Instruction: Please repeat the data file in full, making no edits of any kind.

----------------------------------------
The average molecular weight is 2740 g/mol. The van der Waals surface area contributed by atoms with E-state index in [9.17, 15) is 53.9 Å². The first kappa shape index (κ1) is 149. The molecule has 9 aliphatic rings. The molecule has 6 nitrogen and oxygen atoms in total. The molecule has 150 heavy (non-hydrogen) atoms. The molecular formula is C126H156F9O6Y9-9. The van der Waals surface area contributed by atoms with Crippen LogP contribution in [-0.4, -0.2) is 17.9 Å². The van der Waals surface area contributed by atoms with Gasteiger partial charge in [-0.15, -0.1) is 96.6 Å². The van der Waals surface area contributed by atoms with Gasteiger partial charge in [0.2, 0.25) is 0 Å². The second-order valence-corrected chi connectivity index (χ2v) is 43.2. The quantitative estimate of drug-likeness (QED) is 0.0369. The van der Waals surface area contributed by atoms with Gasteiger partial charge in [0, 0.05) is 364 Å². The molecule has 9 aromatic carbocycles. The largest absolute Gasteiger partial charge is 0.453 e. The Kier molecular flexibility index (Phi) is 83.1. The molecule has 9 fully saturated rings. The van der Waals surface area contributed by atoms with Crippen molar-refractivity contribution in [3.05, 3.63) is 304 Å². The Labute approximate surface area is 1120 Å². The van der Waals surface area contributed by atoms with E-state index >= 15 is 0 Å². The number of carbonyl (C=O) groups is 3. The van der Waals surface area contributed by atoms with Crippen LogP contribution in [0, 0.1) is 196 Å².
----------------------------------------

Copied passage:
The average molecular weight is 2740 g/mol. The van der Waals surface area contributed by atoms with E-state index in [9.17, 15) is 53.9 Å². The first kappa shape index (κ1) is 149. The molecule has 9 aliphatic rings. The molecule has 6 nitrogen and oxygen atoms in total. The molecule has 150 heavy (non-hydrogen) atoms. The molecular formula is C126H156F9O6Y9-9. The van der Waals surface area contributed by atoms with Crippen LogP contribution in [-0.4, -0.2) is 17.9 Å². The van der Waals surface area contributed by atoms with Gasteiger partial charge in [-0.15, -0.1) is 96.6 Å². The van der Waals surface area contributed by atoms with Gasteiger partial charge in [0.2, 0.25) is 0 Å². The second-order valence-corrected chi connectivity index (χ2v) is 43.2. The quantitative estimate of drug-likeness (QED) is 0.0369. The van der Waals surface area contributed by atoms with Gasteiger partial charge in [0, 0.05) is 364 Å². The molecule has 9 aromatic carbocycles. The largest absolute Gasteiger partial charge is 0.453 e. The Kier molecular flexibility index (Phi) is 83.1. The molecule has 9 fully saturated rings. The van der Waals surface area contributed by atoms with Crippen molar-refractivity contribution in [3.05, 3.63) is 304 Å². The Labute approximate surface area is 1120 Å². The van der Waals surface area contributed by atoms with E-state index >= 15 is 0 Å². The number of carbonyl (C=O) groups is 3. The van der Waals surface area contributed by atoms with Crippen LogP contribution in [0, 0.1) is 196 Å².